- There’s less zucchini than eggplant, so I fried all the pieces of zucchini in one batch. Once again, you want the pan on a high heat to fry the zucchini hot and fast until they pick up a mid-gold color. That’ll take about 3 minutes, and once they’re nicely golden, remove the chunks with a slotted spoon and set them to drain alongside the eggplant. That’s all the hot and fast frying done.
- You’ll now need a lidded saucepan or skillet that’s big enough to hold all your caponata’s ingredients – first for gently frying the onion, celery, and tomatoes, and then for some low and slow simmering to finish the cooking.
- Set the pan on a medium heat and add the olive oil. Let the oil heat for a minute or so and stir in the onion, celery, and level teaspoon salt. Drop the heat to low-medium and slowly fry the onion and celery with a few stirs for about 7 minutes until they soften and just begin to pick up a little color.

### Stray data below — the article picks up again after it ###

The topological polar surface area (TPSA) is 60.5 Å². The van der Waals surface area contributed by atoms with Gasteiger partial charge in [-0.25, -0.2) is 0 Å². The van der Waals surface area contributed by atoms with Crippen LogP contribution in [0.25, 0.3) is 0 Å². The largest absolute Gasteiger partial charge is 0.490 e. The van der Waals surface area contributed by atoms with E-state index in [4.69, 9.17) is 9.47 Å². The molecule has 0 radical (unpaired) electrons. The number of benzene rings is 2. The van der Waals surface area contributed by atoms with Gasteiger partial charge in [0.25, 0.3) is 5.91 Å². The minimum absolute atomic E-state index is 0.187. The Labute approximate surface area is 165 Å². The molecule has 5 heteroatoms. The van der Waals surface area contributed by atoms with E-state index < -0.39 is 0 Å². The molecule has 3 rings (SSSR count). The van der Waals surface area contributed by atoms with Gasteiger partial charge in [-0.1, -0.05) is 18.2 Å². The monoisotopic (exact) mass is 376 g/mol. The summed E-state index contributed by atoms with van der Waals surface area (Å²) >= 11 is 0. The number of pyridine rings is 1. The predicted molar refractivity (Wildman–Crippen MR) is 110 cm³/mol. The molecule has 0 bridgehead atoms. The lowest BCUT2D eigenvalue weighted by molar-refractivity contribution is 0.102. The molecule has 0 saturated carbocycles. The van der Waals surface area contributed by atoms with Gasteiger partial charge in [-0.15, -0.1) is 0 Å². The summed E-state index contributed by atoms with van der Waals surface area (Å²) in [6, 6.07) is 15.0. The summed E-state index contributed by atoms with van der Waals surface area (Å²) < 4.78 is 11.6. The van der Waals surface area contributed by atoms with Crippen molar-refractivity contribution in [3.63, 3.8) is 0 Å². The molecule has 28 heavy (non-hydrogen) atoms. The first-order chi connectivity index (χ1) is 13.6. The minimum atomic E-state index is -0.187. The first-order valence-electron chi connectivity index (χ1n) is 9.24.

- Now add the halved cherry tomatoes, raisins and sugar, and continue to fry the lot with a few stirs on that low-medium heat for another 5 minutes. You want the sugar to dissolve and the tomatoes to soften but to keep some of their body.
- Stir in the serrano peppers, passata, vinegar, olives, capers, black pepper, and the fried eggplant and zucchini. Take a little care with your stirring so as not to break the vegetables apart. As soon as the mix starts to bubble, drop the heat to low and cover your pan.
- You now want the covered pot to simmer very gently for 45 minutes. You may need to adjust the heat to make sure your caponata keeps just barely simmering for those 45 minutes. Bear in mind that it’s this simmer – with a few careful stirrings – that allows the caponata’s glorious sauce to thicken and turn jammily glossy, and for the serranos to melt their flavors into it. So, low and slow is the way to go.
- Once the simmering’s done, turn off the heat and taste-check for saltiness. Adjust according to your taste. Now let the covered pot stand for about an hour or two, so the caponata slowly cools to room temperature. That’s it. Your caponata is ready to serve.